Declared one of the five most influential businesswomen in Europe, she once grabbed a tycoon’s lapel and asked: “Don’t they do Armani in Seattle?” She displayed similar independence when she “dated a lot” between marriages. “I bought these big sapphire earrings specially. I wanted to be clear I didn’t need their money.”
Were they all plutocrats? She looks puzzled. “Oh yes, they were.” Not many women could marry into the Rothschild dynasty and have the smart set joking: is he marrying for her money? Her background is “white picket fence New Jersey” but she always liked lolly. Aged 16 she went on holiday to Israel and stuffed her case with jeans, which she flogged for a fortune. In 1984 she realised communications was the next big industry, so quit her corporate law firm for a job in mobile phones.
Five years on she persuaded Motorola to buy her a stake in a small Puerto Rican company, which she later sold back for £50m. This was chicken feed compared to her broadband coup, when she sold for megabucks.
Not a typical London hostess, then. She makes other ladies who like to be the nexus of power, glamour and gossip seem decidedly Bernie Inn to Rothschild’s Gavroche. Only an outsider would dare go head to head with Lady Frost’s summer party — and leave Frosty with the dull old things who play pro- celebrity golf on cable.
But it would be chauvinistic not to acknowledge that Lady R is more concerned with her in-tray than canapés. She says this of the Rothschilds, but it might be of herself: “The art, houses and parties are important, but it’s their industry that keeps them going.”
Most Clintonistas are shunned by President Bush, but he realised he could work with the impeccably pro-business Rothschild. He appointed her to his commission investigating the big question: why does the world hate America? “September 11 changed my view of business, frankly.” Made it seem unimportant? “No, but now I have the opportunity to put something back. I’m interested, not as a philanthropist, but as a businesswoman, about Third World development.” She is about to make a major announcement about a daring initiative in dusty parts.
But until the poor have money, how can they cut us a deal? “Capitalism has got to become the solution, not the problem. Aid alone won’t lift people out of poverty.”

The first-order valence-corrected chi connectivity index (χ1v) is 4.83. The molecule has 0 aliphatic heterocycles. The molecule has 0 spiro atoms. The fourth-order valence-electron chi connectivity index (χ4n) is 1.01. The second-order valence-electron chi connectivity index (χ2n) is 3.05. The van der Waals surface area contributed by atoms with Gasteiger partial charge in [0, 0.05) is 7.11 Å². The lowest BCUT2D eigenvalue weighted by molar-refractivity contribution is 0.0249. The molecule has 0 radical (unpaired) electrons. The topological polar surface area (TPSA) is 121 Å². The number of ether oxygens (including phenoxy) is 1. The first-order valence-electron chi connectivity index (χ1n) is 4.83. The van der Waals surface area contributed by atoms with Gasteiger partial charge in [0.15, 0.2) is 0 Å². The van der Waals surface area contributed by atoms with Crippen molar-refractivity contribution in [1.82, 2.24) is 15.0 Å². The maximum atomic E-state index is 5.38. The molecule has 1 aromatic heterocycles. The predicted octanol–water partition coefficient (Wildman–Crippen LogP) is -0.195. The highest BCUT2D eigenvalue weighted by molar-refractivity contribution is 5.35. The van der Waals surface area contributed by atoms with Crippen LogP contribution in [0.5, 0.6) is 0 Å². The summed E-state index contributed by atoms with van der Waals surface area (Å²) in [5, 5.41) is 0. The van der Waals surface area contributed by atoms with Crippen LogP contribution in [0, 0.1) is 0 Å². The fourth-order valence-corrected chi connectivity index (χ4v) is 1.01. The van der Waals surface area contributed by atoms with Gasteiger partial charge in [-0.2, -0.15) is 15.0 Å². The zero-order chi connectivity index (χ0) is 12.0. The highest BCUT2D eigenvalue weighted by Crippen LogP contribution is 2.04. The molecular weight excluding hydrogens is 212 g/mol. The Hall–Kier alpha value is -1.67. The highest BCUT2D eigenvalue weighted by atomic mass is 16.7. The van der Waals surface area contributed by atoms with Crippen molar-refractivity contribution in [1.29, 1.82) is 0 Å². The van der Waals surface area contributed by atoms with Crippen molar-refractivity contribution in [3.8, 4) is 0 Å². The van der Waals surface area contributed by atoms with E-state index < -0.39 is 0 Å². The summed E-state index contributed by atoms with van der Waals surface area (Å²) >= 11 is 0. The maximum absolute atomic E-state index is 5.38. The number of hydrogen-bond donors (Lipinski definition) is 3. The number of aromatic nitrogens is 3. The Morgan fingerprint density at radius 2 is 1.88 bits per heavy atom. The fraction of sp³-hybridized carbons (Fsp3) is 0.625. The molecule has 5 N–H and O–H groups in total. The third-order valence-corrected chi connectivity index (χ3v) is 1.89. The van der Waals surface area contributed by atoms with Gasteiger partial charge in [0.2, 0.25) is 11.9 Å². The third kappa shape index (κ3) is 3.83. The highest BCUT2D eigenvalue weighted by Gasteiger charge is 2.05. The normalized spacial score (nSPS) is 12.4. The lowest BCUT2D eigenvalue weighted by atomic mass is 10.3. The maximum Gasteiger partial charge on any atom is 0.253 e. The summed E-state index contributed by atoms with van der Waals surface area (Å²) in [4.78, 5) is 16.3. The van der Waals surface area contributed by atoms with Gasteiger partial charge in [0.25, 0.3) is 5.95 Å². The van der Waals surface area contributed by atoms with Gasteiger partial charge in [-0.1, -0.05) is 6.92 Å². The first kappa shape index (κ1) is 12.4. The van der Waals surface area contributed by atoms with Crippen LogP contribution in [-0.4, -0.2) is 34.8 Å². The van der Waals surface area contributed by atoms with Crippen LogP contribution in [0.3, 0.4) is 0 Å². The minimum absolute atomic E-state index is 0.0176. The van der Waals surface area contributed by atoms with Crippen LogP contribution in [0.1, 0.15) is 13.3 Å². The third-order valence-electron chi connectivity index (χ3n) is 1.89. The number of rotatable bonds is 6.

She admits to being “shocked” to learn how America — or as she broadens it “the West” — was hated. “There is a perception, though not often a reality, of exploitation.”
Her worship of Blair springs from his proselytising kinder, gentler western values than Bush. She was a delegate at the recent London conference on the third way. “Tony Blair became the beacon to which all these nations turned.” Why? “The power Blair has established in America is extraordinary. He is the only world leader who can seriously influence Bush.
“Tony Blair has a higher agenda. And peace in the Middle East is a pretty big chit. I feel so proud of him . . .”
Suddenly she ceases gushing. “I’m going to halt. One thing I’ve learnt is you do fine in Britain until you go into politics, then it really is bang, bang,” and she leaps up and imitates a maniacal shoot-out.
Meantime, she is raising dosh for the Outward Bound Trust. Prince Andrew, “a friend”, invited her onto the board. I’ve always thought Outward Bound was about cold showers and yomping, but she is able to give it a funky twist. “In New York I endured the first urban course. We had to survive for 24 hours on $20,” a stern test for a Rothschild.
Every fortnight she returns to New York to see her teenage boys. “Nothing is more important than their happiness,” she says, adding: “I am happy my eldest is working for Senator Clinton and my youngest for Mayor Bloomberg.” (They are both still at school.) The Forester-Rothschild marriage is a love match but their life sounds exhausting. Still, I really like Lady de Rothschild, who brings much needed American oomph to Britain. She tips Hillary for president in 2008, but if she goes into politics, our Lynn could make it pretty big herself. And then, if I promise to behave, I might have an excuse to return for another chocolate brownie.
See ‘Rothschild Goes to Labour’s Aid’
(1) The fact that President Clinton let the newly wed couple consumate their vows in the White House is more than just a measure of the Rothschild’s power. It may also have an esoteric significance: in so far as Washington is said to be at the centre of a great web of ley lines. Many of the capitol’s monuments are said to be located on the conflux of many of them, with the White House itself at the very centre of a vast grid of lines. Ed.